Jeannette Bedard is a blogger and science fiction author whose book Day 115 on an Alien World is a futuristic mystery. In this guest post, she shares her journey in becoming a writer.
Sci-Fi Author Jeannette Bedard
It was a dark and stormy night...
This was the first line of the first piece of fiction I ever wrote. I think I was about ten at the time and the story was about a wizard in his tower working on potions. This wasn't my first foray into imaginary worlds, just the first one I wrote down--sadly, I don't have a copy now.
As long as I can remember, my imagination has been swimming with stories—almost always set in a fantastical world (futuristic or fantasy) filled with adventure. But, I've never considered myself much of a writer, being mildly dyslexic and a non-linear thinker.
A few years later, when I was in high school, I started mulling over a new story idea and I started writing it down. The story was military science fiction – a genre I’d never read any books in at the time. At that point in my life, I don’t think I’d even read any science fiction then either beyond A Wrinkle in Time. But, I kept at it, taking the manuscript with me to university—two years later it was done.
I don’t remember the full plot of my book, just snippets of a post-apocalyptic Earth, space ship battles and a futuristic prison. My original idea included pegaus-style horses with wings, but couldn’t come up with any reasonable explanation of how they could possible generate enough lift to get off the ground so I edited them out. The title was Twilight– chosen over a decade before that title was linked to vampiric romance.
I still have a copy of this one. The stack of printed pages are thick enough to be roughly 70,000 words, an okay length for a novel. I’ve been debating if I should read it or not. Over the years after that, I wrote two more novels that are still stashed (un-read) in binders on my shelf along with notebooks full of ideas.
To my surprise, when I started grad school in a mathy, science discipline, the first piece of advice my supervisor gave me was to start writing--and he wanted to see my early drafts. I handed in a potential thesis chapter right away with my non-linear thoughts and taciturn writing on full display.
He was brutally honest about the state of my writing, but he was also clear that the mechanics of writing could be learned. He pointed out that writing about science is an exercise in storytelling (or at least it should be) and that the only way to become a good storyteller was to practice.
After our conversation, I walked out his office and started a blog (Tangent Ramblings) to write about science. I didn't think I had more than a half-dozen posts in me—that was in 2011 and I've been writing posts ever since. I think I'm up over 300 now.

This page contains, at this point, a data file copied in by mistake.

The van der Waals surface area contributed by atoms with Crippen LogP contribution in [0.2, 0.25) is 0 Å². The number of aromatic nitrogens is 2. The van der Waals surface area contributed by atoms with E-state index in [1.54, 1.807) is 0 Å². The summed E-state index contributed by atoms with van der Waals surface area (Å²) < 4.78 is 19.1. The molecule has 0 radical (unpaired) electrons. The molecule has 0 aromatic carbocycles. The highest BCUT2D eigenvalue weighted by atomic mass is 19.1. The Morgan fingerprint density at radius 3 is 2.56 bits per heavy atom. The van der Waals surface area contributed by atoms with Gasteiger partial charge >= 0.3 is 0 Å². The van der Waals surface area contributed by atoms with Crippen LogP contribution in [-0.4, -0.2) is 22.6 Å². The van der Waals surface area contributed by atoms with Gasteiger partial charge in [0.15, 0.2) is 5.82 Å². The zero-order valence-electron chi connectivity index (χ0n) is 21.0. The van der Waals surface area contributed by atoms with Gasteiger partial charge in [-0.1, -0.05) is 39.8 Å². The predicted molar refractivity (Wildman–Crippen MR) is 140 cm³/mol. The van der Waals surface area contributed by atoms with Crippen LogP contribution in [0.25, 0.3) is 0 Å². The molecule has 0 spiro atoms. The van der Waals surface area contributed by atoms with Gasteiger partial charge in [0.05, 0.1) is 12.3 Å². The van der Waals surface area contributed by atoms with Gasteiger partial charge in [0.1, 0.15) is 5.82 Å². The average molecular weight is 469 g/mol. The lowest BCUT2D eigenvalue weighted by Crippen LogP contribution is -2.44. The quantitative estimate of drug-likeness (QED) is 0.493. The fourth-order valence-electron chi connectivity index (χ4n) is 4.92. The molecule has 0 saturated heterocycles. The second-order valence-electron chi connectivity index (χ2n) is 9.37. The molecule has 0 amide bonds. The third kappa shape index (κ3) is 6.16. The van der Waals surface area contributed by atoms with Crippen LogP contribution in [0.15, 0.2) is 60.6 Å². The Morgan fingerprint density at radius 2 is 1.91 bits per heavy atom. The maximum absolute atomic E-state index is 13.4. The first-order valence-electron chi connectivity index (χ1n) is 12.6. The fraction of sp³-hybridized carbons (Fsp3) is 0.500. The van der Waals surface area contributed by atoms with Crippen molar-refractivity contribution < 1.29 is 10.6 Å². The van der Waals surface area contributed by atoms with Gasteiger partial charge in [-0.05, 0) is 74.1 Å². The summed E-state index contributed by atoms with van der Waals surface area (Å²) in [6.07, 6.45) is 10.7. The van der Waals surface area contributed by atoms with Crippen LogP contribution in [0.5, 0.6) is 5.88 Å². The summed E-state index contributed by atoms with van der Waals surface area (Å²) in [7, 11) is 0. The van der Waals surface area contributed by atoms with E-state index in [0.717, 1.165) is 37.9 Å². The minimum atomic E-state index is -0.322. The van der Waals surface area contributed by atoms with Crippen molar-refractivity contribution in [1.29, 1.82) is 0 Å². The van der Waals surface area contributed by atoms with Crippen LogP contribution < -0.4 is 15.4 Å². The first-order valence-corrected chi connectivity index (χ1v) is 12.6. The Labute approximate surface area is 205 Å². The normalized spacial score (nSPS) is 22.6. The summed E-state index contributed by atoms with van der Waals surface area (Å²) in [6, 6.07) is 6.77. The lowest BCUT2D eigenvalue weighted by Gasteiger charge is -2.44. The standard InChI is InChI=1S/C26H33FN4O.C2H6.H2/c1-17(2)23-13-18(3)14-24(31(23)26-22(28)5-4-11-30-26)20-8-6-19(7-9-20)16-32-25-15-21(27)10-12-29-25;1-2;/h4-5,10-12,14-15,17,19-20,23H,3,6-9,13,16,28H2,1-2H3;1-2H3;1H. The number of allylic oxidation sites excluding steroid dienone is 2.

Fast forward a few years, and I realized I liked the mechanics of telling as story, and I was getting better at it.
Then I read The Martian, which I enjoyed greatly. It was the first science fiction I’d read in years and it set gears into motion in my head pondering my own fiction again. This is the scenario I started with:
You are in an atmospheric suit on an alien world and there’s a leak in it. Alarms are blaring as your bubble of breathable air is bleeding away. Slap a patch on the leak and you’d be good to go. Mark Watney managed it – but you’re not this lucky. What if the suit was also covered in mud? How would you find the leak then? Muddy gloves wouldn’t get far in cleaning the suit off. But it still could be worse, what if the mud was about to freeze? What if you’re completely alone?
Ideas flowed from there and grew into an entire novel. This time, I didn't put the book on the shelf after the first draft. Instead, I kept working on it. First by dissecting its structure, morphing my non-linear thoughts into a logically flowing story. I shared it with as many people who would read it and incorporated their feedback.
Three years later, I bit my lip and released the completed novel to the world--Day 115 on an Alien World. The book is widely available both in ebook and print format and I've been amazed at the all the positive feedback! Here's my favourite review so far (from Amazon): “I'm a sucker for well-written sci-fi adventure novels, and boy, did this one deliver!”
I think I can declare myself officially bitten by the writing bug as book 2 in the series (Far Side of the Moon) is also now out and book 3, Abandoned Ships; Hijacked Minds, is in its final stages on track to be released early summer.
I'm still debating if I dare to read my first novel. Perhaps someday I'll make up my mind—until then it'll remain stashed on my shelf.
The first Dragons, Zombies and Aliens blog was started in 2015. Somewhere between college coursework, paying rent with door-to-door sales, and keeping up with my sorority sisters, I wrote reviews, rants and commentaries on books, TV shows, and movies. Now, this blog has moved, improved, and the sky's the limit!